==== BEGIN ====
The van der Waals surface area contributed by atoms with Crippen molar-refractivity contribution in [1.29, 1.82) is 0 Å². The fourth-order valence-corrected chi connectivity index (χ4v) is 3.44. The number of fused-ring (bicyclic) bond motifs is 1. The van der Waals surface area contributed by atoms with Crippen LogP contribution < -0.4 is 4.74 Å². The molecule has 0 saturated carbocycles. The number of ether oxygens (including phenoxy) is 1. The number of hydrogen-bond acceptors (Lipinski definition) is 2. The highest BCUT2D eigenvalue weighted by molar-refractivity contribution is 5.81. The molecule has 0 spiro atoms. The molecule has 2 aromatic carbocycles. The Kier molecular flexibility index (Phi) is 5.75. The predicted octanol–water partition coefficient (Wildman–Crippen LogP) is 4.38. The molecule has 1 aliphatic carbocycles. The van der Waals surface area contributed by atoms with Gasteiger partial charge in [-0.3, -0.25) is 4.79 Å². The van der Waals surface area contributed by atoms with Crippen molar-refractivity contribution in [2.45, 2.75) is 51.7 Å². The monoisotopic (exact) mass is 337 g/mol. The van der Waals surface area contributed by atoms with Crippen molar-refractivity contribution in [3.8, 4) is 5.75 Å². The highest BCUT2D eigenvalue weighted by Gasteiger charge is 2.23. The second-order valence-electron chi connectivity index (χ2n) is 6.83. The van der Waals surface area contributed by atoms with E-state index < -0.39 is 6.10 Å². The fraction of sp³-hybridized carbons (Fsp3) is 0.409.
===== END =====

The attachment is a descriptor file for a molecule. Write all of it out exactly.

The van der Waals surface area contributed by atoms with Crippen molar-refractivity contribution in [1.29, 1.82) is 0 Å². The fourth-order valence-corrected chi connectivity index (χ4v) is 3.44. The number of fused-ring (bicyclic) bond motifs is 1. The van der Waals surface area contributed by atoms with Crippen LogP contribution < -0.4 is 4.74 Å². The molecule has 0 saturated carbocycles. The number of ether oxygens (including phenoxy) is 1. The number of hydrogen-bond acceptors (Lipinski definition) is 2. The highest BCUT2D eigenvalue weighted by molar-refractivity contribution is 5.81. The molecule has 0 spiro atoms. The molecule has 2 aromatic carbocycles. The Kier molecular flexibility index (Phi) is 5.75. The predicted octanol–water partition coefficient (Wildman–Crippen LogP) is 4.38. The molecule has 1 aliphatic carbocycles. The van der Waals surface area contributed by atoms with Gasteiger partial charge in [-0.3, -0.25) is 4.79 Å². The van der Waals surface area contributed by atoms with Crippen molar-refractivity contribution in [2.45, 2.75) is 51.7 Å². The monoisotopic (exact) mass is 337 g/mol. The van der Waals surface area contributed by atoms with Crippen molar-refractivity contribution in [3.8, 4) is 5.75 Å². The highest BCUT2D eigenvalue weighted by Gasteiger charge is 2.23. The second-order valence-electron chi connectivity index (χ2n) is 6.83. The van der Waals surface area contributed by atoms with E-state index < -0.39 is 6.10 Å². The fraction of sp³-hybridized carbons (Fsp3) is 0.409.